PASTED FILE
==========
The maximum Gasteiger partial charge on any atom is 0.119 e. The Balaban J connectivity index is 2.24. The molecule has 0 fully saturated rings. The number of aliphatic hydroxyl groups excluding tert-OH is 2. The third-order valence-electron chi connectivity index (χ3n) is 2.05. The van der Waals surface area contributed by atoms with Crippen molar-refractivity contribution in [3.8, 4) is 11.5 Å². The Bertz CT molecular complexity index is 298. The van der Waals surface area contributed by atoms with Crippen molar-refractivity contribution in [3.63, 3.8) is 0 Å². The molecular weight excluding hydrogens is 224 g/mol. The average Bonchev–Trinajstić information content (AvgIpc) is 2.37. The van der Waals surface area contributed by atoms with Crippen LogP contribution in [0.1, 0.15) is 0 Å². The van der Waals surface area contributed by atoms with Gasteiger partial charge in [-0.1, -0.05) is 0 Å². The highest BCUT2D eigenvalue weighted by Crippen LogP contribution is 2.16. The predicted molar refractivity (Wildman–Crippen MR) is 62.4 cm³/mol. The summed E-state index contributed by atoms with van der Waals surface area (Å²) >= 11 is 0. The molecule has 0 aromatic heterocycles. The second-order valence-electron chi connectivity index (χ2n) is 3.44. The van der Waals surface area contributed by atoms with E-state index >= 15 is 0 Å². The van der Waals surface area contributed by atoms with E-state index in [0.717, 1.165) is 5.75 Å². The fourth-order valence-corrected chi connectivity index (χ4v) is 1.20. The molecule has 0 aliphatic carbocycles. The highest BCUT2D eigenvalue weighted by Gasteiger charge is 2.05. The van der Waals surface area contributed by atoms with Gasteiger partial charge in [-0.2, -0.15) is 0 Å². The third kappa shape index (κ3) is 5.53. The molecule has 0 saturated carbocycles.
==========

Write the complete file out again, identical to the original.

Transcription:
The maximum Gasteiger partial charge on any atom is 0.119 e. The Balaban J connectivity index is 2.24. The molecule has 0 fully saturated rings. The number of aliphatic hydroxyl groups excluding tert-OH is 2. The third-order valence-electron chi connectivity index (χ3n) is 2.05. The van der Waals surface area contributed by atoms with Crippen molar-refractivity contribution in [3.8, 4) is 11.5 Å². The Bertz CT molecular complexity index is 298. The van der Waals surface area contributed by atoms with Crippen molar-refractivity contribution in [3.63, 3.8) is 0 Å². The molecular weight excluding hydrogens is 224 g/mol. The average Bonchev–Trinajstić information content (AvgIpc) is 2.37. The van der Waals surface area contributed by atoms with Crippen LogP contribution in [0.1, 0.15) is 0 Å². The van der Waals surface area contributed by atoms with Gasteiger partial charge in [-0.1, -0.05) is 0 Å². The highest BCUT2D eigenvalue weighted by Crippen LogP contribution is 2.16. The predicted molar refractivity (Wildman–Crippen MR) is 62.4 cm³/mol. The summed E-state index contributed by atoms with van der Waals surface area (Å²) >= 11 is 0. The molecule has 0 aromatic heterocycles. The second-order valence-electron chi connectivity index (χ2n) is 3.44. The van der Waals surface area contributed by atoms with E-state index >= 15 is 0 Å². The van der Waals surface area contributed by atoms with E-state index in [0.717, 1.165) is 5.75 Å². The fourth-order valence-corrected chi connectivity index (χ4v) is 1.20. The molecule has 0 aliphatic carbocycles. The highest BCUT2D eigenvalue weighted by Gasteiger charge is 2.05. The van der Waals surface area contributed by atoms with Gasteiger partial charge in [-0.2, -0.15) is 0 Å². The third kappa shape index (κ3) is 5.53. The molecule has 0 saturated carbocycles.